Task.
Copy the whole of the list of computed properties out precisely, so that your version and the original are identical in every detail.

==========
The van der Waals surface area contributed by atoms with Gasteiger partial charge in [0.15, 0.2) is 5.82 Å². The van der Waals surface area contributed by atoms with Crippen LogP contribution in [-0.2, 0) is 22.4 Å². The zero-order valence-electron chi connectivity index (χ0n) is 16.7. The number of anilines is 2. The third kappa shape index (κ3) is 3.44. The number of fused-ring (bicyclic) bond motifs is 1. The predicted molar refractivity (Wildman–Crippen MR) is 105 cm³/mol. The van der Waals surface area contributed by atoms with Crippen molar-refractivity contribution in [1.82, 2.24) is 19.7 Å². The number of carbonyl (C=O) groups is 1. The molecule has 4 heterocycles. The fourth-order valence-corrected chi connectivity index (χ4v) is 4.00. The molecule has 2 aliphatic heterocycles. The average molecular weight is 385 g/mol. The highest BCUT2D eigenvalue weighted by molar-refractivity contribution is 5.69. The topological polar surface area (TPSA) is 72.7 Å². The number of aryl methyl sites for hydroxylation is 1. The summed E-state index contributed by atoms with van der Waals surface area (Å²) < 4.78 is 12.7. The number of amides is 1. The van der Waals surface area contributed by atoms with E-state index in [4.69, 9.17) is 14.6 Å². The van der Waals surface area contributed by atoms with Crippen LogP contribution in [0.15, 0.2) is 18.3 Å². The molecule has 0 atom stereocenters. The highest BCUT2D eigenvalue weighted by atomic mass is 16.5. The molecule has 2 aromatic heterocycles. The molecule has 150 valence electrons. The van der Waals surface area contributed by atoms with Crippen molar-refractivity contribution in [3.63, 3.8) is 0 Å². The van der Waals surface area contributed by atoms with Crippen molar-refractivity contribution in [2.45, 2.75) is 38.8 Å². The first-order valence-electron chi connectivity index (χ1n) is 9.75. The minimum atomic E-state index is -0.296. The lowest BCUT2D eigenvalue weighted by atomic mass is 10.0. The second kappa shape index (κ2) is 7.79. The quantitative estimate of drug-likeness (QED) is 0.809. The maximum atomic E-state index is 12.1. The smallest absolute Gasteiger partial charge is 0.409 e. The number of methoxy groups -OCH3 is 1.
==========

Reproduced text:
The van der Waals surface area contributed by atoms with Gasteiger partial charge in [0.15, 0.2) is 5.82 Å². The van der Waals surface area contributed by atoms with Crippen LogP contribution in [-0.2, 0) is 22.4 Å². The zero-order valence-electron chi connectivity index (χ0n) is 16.7. The number of anilines is 2. The third kappa shape index (κ3) is 3.44. The number of fused-ring (bicyclic) bond motifs is 1. The predicted molar refractivity (Wildman–Crippen MR) is 105 cm³/mol. The van der Waals surface area contributed by atoms with Crippen molar-refractivity contribution in [1.82, 2.24) is 19.7 Å². The number of carbonyl (C=O) groups is 1. The molecule has 4 heterocycles. The fourth-order valence-corrected chi connectivity index (χ4v) is 4.00. The molecule has 2 aliphatic heterocycles. The average molecular weight is 385 g/mol. The highest BCUT2D eigenvalue weighted by molar-refractivity contribution is 5.69. The topological polar surface area (TPSA) is 72.7 Å². The number of aryl methyl sites for hydroxylation is 1. The summed E-state index contributed by atoms with van der Waals surface area (Å²) < 4.78 is 12.7. The number of amides is 1. The van der Waals surface area contributed by atoms with E-state index in [4.69, 9.17) is 14.6 Å². The van der Waals surface area contributed by atoms with Crippen LogP contribution in [0.15, 0.2) is 18.3 Å². The molecule has 0 atom stereocenters. The highest BCUT2D eigenvalue weighted by atomic mass is 16.5. The molecule has 2 aromatic heterocycles. The molecule has 150 valence electrons. The van der Waals surface area contributed by atoms with Crippen molar-refractivity contribution in [3.63, 3.8) is 0 Å². The van der Waals surface area contributed by atoms with Crippen molar-refractivity contribution in [2.45, 2.75) is 38.8 Å². The first-order valence-electron chi connectivity index (χ1n) is 9.75. The minimum atomic E-state index is -0.296. The lowest BCUT2D eigenvalue weighted by atomic mass is 10.0. The second kappa shape index (κ2) is 7.79. The quantitative estimate of drug-likeness (QED) is 0.809. The maximum atomic E-state index is 12.1. The smallest absolute Gasteiger partial charge is 0.409 e. The number of methoxy groups -OCH3 is 1.